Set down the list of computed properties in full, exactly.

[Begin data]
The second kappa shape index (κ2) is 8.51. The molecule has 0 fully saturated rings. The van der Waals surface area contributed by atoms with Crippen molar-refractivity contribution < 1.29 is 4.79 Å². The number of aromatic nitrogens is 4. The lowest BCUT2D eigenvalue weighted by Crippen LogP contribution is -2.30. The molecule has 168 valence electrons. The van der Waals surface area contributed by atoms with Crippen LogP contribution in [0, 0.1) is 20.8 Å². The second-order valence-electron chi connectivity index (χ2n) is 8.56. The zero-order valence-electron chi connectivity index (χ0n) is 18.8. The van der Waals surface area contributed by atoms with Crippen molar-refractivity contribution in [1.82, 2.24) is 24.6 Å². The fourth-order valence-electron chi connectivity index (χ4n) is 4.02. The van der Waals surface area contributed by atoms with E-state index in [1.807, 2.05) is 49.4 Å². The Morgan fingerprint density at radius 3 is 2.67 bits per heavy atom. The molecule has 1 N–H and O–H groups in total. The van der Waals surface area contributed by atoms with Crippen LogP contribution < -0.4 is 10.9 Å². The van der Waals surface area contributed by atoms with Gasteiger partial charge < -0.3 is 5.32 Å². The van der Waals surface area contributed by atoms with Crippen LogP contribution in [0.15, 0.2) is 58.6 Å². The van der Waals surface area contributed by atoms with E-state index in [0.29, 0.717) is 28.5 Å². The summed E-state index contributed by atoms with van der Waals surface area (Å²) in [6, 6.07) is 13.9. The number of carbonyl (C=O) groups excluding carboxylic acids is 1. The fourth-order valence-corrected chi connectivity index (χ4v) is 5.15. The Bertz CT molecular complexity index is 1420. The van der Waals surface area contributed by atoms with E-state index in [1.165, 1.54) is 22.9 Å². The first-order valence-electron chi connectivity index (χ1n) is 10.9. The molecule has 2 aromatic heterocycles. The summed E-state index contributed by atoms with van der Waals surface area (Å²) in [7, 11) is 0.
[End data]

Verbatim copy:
The second kappa shape index (κ2) is 8.51. The molecule has 0 fully saturated rings. The van der Waals surface area contributed by atoms with Crippen molar-refractivity contribution < 1.29 is 4.79 Å². The number of aromatic nitrogens is 4. The lowest BCUT2D eigenvalue weighted by Crippen LogP contribution is -2.30. The molecule has 168 valence electrons. The van der Waals surface area contributed by atoms with Crippen LogP contribution in [0, 0.1) is 20.8 Å². The second-order valence-electron chi connectivity index (χ2n) is 8.56. The zero-order valence-electron chi connectivity index (χ0n) is 18.8. The van der Waals surface area contributed by atoms with Crippen molar-refractivity contribution in [1.82, 2.24) is 24.6 Å². The fourth-order valence-electron chi connectivity index (χ4n) is 4.02. The van der Waals surface area contributed by atoms with E-state index in [1.807, 2.05) is 49.4 Å². The Morgan fingerprint density at radius 3 is 2.67 bits per heavy atom. The molecule has 1 N–H and O–H groups in total. The van der Waals surface area contributed by atoms with Crippen LogP contribution < -0.4 is 10.9 Å². The van der Waals surface area contributed by atoms with Gasteiger partial charge < -0.3 is 5.32 Å². The van der Waals surface area contributed by atoms with Crippen LogP contribution in [0.15, 0.2) is 58.6 Å². The van der Waals surface area contributed by atoms with E-state index in [0.29, 0.717) is 28.5 Å². The summed E-state index contributed by atoms with van der Waals surface area (Å²) in [6, 6.07) is 13.9. The number of carbonyl (C=O) groups excluding carboxylic acids is 1. The fourth-order valence-corrected chi connectivity index (χ4v) is 5.15. The Bertz CT molecular complexity index is 1420. The van der Waals surface area contributed by atoms with E-state index in [1.165, 1.54) is 22.9 Å². The first-order valence-electron chi connectivity index (χ1n) is 10.9. The molecule has 2 aromatic heterocycles. The summed E-state index contributed by atoms with van der Waals surface area (Å²) in [7, 11) is 0.